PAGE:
Douglas County Republican leaders aren’t just bringing shame on themselves. They’re bringing shame on my entire county, including all the genuinely decent Republicans who have no desire whatsoever to coddle a criminal.

I would hope that people of integrity, regardless of their political affiliation, would let others know that most of us are better than this. Speak out in whatever way seems best to you. Talk to your friends; call up party officials; write letters to the editor; join the protests that will surely take place.

It seems clear that the GOP organizers aren’t about to change their plans, and that’s their right. But to them, my message is simple: Shame on you.

Edmund Andrews is a former journalist and political activist who lives in Douglas County. Reach him at


A journalist says she heard about Steve Wynn years ago, and the time has come for a reckoning on sexual misconduct

A fountain a the Wynn Resorts with the company name on the front

By Emmily Bristol

There is a reckoning happening and we are just at the beginning. The same stories that could not be told 15 years ago, 10 years ago, five years ago, last year even, are being laid bare. Stories that in another time would have gone softly to the grave with the whisper wake of quietly shattered lives carefully cloaked from view are now posted in the town square of social media. And the really breathtaking part is – they are being believed.

Maybe for the first time in human history, we are seeing a sea of sexual violence survivors being believed. The world is watching. The language is changing. From Hollywood to the White House to the Olympics to Las Vegas Boulevard, we are being believed.

As a survivor of sexual assault myself, I admit that as hard as I have worked to be heard and as hard as I have worked to help others be heard, I did not know if this day would come in my lifetime. I’m 41. I’ve been waiting for 36 years to be believed and my rapist wasn’t rich or famous. I can only imagine what it’s been like to see the image of your perpetrator laughing in photos with celebrities in newspapers or being interviewed on TV. I can only imagine what it would be like to know deep in your soul that there would be no justice for you because your abuser was a billionaire who helped presidents get elected.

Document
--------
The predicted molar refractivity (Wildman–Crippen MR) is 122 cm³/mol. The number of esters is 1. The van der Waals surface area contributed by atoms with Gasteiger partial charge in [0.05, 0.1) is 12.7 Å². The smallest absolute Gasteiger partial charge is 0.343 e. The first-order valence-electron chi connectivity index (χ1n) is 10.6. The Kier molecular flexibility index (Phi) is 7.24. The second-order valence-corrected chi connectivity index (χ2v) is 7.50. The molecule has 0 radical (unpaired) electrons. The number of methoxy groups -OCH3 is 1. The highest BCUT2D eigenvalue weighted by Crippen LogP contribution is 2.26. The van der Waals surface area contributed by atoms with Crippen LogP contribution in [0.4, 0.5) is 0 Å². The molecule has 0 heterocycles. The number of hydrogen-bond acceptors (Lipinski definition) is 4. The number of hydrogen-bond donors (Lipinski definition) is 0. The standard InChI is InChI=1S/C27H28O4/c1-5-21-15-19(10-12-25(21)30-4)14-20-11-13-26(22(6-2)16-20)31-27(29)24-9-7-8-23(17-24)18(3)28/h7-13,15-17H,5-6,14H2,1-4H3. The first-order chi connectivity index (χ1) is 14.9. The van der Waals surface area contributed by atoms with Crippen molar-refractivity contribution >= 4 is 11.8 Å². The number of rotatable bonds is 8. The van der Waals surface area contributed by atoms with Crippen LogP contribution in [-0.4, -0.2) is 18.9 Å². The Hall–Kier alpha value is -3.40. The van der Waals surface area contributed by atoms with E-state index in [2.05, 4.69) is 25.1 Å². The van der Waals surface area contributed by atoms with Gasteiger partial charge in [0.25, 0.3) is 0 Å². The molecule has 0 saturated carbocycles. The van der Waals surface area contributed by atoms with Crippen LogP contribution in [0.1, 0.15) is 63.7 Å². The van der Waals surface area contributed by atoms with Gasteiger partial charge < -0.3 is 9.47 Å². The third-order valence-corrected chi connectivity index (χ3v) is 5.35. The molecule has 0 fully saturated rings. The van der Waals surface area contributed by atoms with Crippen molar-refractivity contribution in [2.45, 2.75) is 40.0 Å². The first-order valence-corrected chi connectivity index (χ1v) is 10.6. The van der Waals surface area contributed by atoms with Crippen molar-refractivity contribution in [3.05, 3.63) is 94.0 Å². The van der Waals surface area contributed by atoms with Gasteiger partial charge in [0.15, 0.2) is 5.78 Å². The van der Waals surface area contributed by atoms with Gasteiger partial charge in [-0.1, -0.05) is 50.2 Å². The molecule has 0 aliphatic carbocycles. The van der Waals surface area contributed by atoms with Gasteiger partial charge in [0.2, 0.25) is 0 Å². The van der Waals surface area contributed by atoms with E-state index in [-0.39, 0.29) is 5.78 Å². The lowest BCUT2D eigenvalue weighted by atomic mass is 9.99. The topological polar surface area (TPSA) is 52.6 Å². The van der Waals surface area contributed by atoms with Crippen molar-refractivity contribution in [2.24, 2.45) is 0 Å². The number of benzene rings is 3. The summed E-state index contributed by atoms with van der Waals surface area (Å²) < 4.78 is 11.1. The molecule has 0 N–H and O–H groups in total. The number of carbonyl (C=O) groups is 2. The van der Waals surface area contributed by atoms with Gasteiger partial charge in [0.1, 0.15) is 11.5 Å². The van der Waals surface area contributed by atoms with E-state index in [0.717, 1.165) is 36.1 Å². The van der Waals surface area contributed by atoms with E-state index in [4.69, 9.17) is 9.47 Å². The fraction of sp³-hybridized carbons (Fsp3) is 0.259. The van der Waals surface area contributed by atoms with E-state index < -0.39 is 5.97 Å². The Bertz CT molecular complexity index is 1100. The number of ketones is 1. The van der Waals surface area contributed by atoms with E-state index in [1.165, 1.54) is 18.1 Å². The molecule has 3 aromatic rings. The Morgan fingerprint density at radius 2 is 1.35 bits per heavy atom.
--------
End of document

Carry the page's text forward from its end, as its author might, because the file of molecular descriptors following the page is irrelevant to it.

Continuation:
The worst part of all this for me personally is that I knew about Steve Wynn for a long time. I heard a story from one of his victims about 15 years ago. And I tried every year of those 15 years to get someone somewhere to publish a story about it. But the word of an anonymous victim wasn’t enough 15 years ago – or even last year.

This #MeToo moment is a true shock and awe moment. And as much as all of us are finding our footing in this new day, it’s important to recognize all the ways that this is changing things, including journalism, the criminal justice system, corporate America and potentially even our laws.

As I shared on my syndicated blog, The Sin City Siren, I tried to tell the story I knew about Steve Wynn for a long time. I was around 25 years old when I heard the first-person account of a woman who had worked at one of Steve Wynn’s casinos. She worked in the salon and was called up to his office one night, where (she alleged) he forced her to have sex. I had only been a professional journalist for about five years and had lived in Las Vegas for about three of those.

I know that 15 years ago doesn’t seem that long, but in a lot of ways it was a really different time. I moved to Las Vegas in 1999 and everyone was freaking out about the Y2K bug that was going to end the world at midnight on New Year’s Eve and shut down The Strip in mass pandemonium. It sounds ridiculous now, but that’s where things were.

So, to be an unknown reporter at the View newspapers and to stumble upon such a huge story, it was overwhelming for me personally and professionally. As I said, I am a rape survivor. So the story I heard about Steve Wynn and a woman who worked for him – it was hard to hear on a personal level. It made me sick.